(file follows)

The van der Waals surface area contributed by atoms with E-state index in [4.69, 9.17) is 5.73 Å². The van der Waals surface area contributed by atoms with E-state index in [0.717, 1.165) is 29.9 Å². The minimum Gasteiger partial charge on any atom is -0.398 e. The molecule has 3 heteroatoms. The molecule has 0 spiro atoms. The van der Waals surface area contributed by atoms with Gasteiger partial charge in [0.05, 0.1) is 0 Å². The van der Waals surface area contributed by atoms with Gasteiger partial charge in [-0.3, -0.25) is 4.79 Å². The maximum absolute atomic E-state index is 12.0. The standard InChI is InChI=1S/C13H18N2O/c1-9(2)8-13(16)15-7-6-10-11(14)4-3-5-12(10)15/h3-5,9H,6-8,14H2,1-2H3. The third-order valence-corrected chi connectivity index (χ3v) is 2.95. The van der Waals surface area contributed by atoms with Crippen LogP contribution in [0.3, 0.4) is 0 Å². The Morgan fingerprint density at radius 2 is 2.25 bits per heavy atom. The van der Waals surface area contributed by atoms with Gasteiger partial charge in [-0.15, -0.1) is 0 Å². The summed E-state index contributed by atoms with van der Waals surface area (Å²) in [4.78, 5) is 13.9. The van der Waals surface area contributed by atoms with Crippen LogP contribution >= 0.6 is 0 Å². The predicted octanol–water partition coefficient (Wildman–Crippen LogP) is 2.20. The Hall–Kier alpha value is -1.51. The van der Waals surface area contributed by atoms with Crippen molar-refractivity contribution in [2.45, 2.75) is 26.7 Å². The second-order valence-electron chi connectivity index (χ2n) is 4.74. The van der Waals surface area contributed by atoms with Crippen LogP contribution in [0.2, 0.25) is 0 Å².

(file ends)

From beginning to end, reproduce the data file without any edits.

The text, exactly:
The van der Waals surface area contributed by atoms with E-state index in [4.69, 9.17) is 5.73 Å². The van der Waals surface area contributed by atoms with E-state index in [0.717, 1.165) is 29.9 Å². The minimum Gasteiger partial charge on any atom is -0.398 e. The molecule has 3 heteroatoms. The molecule has 0 spiro atoms. The van der Waals surface area contributed by atoms with Gasteiger partial charge in [0.05, 0.1) is 0 Å². The van der Waals surface area contributed by atoms with Gasteiger partial charge in [-0.3, -0.25) is 4.79 Å². The maximum absolute atomic E-state index is 12.0. The standard InChI is InChI=1S/C13H18N2O/c1-9(2)8-13(16)15-7-6-10-11(14)4-3-5-12(10)15/h3-5,9H,6-8,14H2,1-2H3. The third-order valence-corrected chi connectivity index (χ3v) is 2.95. The van der Waals surface area contributed by atoms with Crippen LogP contribution in [0.3, 0.4) is 0 Å². The Morgan fingerprint density at radius 2 is 2.25 bits per heavy atom. The van der Waals surface area contributed by atoms with Gasteiger partial charge in [-0.15, -0.1) is 0 Å². The summed E-state index contributed by atoms with van der Waals surface area (Å²) in [4.78, 5) is 13.9. The van der Waals surface area contributed by atoms with Crippen LogP contribution >= 0.6 is 0 Å². The predicted octanol–water partition coefficient (Wildman–Crippen LogP) is 2.20. The Hall–Kier alpha value is -1.51. The van der Waals surface area contributed by atoms with Crippen molar-refractivity contribution in [2.45, 2.75) is 26.7 Å². The second-order valence-electron chi connectivity index (χ2n) is 4.74. The van der Waals surface area contributed by atoms with Crippen LogP contribution in [0.2, 0.25) is 0 Å².